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Discussion Starter · #1 ·
Hi, Audi Main Dealers are insisting my cambelt needs changing as my car is now 5 years old, I also especially loved the way they casually mentioned that it is £749 for the job and if I'd like to get it done while the car is there.

I declined as my service book says 133,000 - anyway after speaking with a specialist I was told that Audi Europe still go by the 133,000 miles but Audi UK (in fact the whole VW Group UK) just put out a blanket mandate on all UK models that cambelts should be changed every 5 years as there were cases of cambelts snapping at low mileages.

So in light of this I probably will go ahead and get it changed - however what I wanted to check was that the specialist is saying that my water pump doesn't need changing alongside the cambelt as they're not run by the same belt (or something like that).

Is this the case? My car is a 1.4TFSI 2016 Auto
 

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I'd get it done too, unlike the TDI engines the water pump is at the other end of the engine. My wife's 1.4 TFSI A1 had the belt changed at the 5 year point, was around £500 in an independent (Vastec here in Warwick).
 
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Discussion Starter · #3 ·
I'd get it done too, unlike the TDI engines the water pump is at the other end of the engine. My wife's 1.4 TFSI A1 had the belt changed at the 5 year point, was around £500 in an independent (Vastec here in Warwick).
Thanks for your reply, yes I called the specialist back who explained the water pump is on the other side of the engine so should only be changed if it actually needs it. I've been quoted £370 all in by the nearest VAG specialist using Audi parts and they're able to update the online service record - I'm going to go ahead with this.

This begs the question - why are my local main dealer insisting I change the water pump too - do they not know their own cars?
 

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Audi dealers, being staffed by humans, vary immensely in capability!
 
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Discussion Starter · #5 ·
Ok so now I’m totally confused. I called the local main dealer and asked them why they were saying Do the water pump too, they’re insisting that it’s next to the cam belt and driven together.

Indy is saying they’re not, as is RSQ3John, but the local main dealer is insisting it is.

I’m thinking if I can just get the belt done and enjoy free MOTs for life then the extra cost I pay will kind of cover itself.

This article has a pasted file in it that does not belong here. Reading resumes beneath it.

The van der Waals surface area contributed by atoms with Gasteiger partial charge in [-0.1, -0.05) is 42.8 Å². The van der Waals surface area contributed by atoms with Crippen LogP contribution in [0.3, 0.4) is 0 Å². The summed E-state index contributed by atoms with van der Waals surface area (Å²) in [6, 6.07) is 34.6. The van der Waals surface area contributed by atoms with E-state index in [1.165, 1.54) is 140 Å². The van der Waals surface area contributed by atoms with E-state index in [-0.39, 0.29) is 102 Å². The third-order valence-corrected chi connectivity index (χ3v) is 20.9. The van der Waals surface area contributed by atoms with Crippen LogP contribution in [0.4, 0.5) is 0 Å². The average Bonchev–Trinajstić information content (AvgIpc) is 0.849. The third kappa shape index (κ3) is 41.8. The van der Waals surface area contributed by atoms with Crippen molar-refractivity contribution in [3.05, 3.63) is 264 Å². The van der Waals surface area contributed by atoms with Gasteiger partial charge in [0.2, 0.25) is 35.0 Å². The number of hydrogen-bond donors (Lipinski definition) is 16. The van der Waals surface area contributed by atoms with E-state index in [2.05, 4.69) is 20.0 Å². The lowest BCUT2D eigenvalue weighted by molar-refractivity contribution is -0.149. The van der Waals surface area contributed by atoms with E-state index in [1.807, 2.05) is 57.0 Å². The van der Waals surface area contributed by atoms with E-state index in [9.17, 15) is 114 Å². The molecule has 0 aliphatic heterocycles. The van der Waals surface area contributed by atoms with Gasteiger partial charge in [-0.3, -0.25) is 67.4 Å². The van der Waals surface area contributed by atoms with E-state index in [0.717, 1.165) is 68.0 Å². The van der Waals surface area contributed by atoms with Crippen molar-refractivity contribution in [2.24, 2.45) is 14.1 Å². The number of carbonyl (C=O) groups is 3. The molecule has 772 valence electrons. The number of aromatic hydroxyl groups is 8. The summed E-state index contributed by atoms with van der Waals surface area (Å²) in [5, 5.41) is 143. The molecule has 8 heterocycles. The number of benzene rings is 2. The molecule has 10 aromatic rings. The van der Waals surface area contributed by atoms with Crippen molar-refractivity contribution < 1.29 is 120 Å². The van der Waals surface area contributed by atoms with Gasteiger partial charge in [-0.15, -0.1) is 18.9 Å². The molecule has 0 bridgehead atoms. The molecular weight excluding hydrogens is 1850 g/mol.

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The dealer is confusing the service requirements of the 4 cyl TDI engines that have the water pump at the front, where as the 1.4's pump is at the rear and driven by a camshaft.

Pics:

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Discussion Starter · #8 ·
The Saga continues, I decided to call Audi UK about Chingford recommending unnecessary work i.e. the water pump with the cambelt. To my utter amazement, their technician said the belt runs to back and runs the water pump ?!?!?!?! Therefore it is recommended that both are changed. So I asked why Milton Keynes Audi and West London Audi said only the cambelt needs changing - they said they couldn't comment.

Does anyone within the brand actually know their own cars?
 

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This unfortunately is typical of Audi main dealers. My local dealer, from which I bought both the A3 Sportback (1.4TFSI) and the Q3 (2.0TFSI) phoned and emailed me twice on separate occasions trying to book one car or the other in for cambelt and water pump changes based on their customer records and the service histories. Good, conscientious customer service one may think...until you realise that NEITHER CAR IS FITTED WITH A CAMBELT! - they both have timing chains FFS. :rolleyes:
 
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When I'm feeling more generous I do feel for the VAG dealers as the manufacturers introduce engines, well in fact technology generally, enhance it and then supersede it with something different that maybe fundamentally similar or totally new every 3 or 4 years so it must be a complete 'mare to even nibble the edges of with any degree of certainty.

The definitive answers would probably come from the parts department because equipped with a VIN number they'll be able to determine the parts required - and where the items are located.
 

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Something to consider on chain driven camshaft engines. Although the antifreeze 'strength' can be tested, the corrosion inhibitor properties will deplete over time so it's worth changing the coolant at some point, mainly as a preventative measure.
In addition, water pumps don't last forever and VAG pumps were known for the impeller coming loose on the shaft. Not sure if that's been fixed but plastic impellers were known to 'grow' over time causing the bore to expand.
There are no hard and fast rules but I'd be changing the coolant and probably the water pump after 6 or 7 years max

Cheers Spike
 
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Thanks for your reply, yes I called the specialist back who explained the water pump is on the other side of the engine so should only be changed if it actually needs it. I've been quoted £370 all in by the nearest VAG specialist using Audi parts and they're able to update the online service record - I'm going to go ahead with this.

This begs the question - why are my local main dealer insisting I change the water pump too - do they not know their own cars?
I have been advised to do water pump at same time as belt by my mechanic, whilst it is off do it on my 2013 Q3 67k miles
 

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Discussion Starter · #13 ·
What engine do you have?
 
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